Marianne bent down, getting the edges of her skirt wet. She fished her hands about in the water and Johnny paused, waiting for her, and then he felt water against his face. She splashed him again and her mouth opened in a laugh. In a moment, they were both laughing, and Marianne’s dress was dripping and Johnny was wet up to his knees. It was cold, but her laughter was so clear and wild and he wanted to keep listening to it so that he didn’t really mind the chill.
They climbed back onto the muddy patch of beach and then into the clearing again in yellow twilight. They were wet from head to toe and both smiling. Marianne’s curls drooped down her back. Johnny, watching her gently pluck the petals off the white flowers and tossing them into the stream, had nearly forgotten that the clearing existed.
“No one else has ever come up here,” Marianne said. They sat cross-legged in the grass as she deftly tied together a crown of flowers and Johnny picked at the bark of a stick just to give his hands something to do. “My daddy knows it’s here, I guess, but most times people just stay near the cabins or the lake.”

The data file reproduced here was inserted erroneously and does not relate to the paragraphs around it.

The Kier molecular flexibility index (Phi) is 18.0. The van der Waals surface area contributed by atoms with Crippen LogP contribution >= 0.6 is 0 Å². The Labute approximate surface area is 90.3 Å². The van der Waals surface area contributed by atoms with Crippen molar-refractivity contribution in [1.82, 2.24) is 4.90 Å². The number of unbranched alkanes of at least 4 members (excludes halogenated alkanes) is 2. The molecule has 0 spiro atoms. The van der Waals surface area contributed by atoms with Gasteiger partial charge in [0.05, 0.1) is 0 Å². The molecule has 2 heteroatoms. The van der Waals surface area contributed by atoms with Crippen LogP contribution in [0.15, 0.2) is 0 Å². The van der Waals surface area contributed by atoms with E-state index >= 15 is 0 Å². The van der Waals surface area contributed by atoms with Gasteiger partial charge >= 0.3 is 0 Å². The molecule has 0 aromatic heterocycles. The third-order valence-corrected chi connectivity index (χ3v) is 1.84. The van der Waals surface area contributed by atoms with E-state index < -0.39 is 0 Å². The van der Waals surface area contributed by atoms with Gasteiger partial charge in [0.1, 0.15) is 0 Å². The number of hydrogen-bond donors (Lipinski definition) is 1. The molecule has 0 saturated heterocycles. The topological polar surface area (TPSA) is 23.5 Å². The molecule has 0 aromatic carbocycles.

“You don’t live in one of the cabins?”
She shook her head. “I live in the big house.”
The way she said it was natural, as if she knew that most people didn’t live in such big houses, and at the same time as though it wasn’t at all out of the ordinary.
The deep purple glow of dusk settled over the clearing and Johnny remembered he would have to hike back through the woods to get home. Marianne was twisting together the ends of two yellow flowers, and she tied them tight and then leaned over to Johnny and put the crown of flowers on his head.
“You look like one of those little boy imps from the fairy picture books,” she said, smiling, all of her glistening in the last light. The sun glowed against her back through the tall oaks on the other side of the stream, and in the fleeting brightness all Johnny could see of her was a silhouette and a laughing mouth.
He had never read a picture book with fairies in it, but he made an impish face at Marianne and jumped like a mischievous sprite to his feet. “You’ll have to catch me if you want it back.”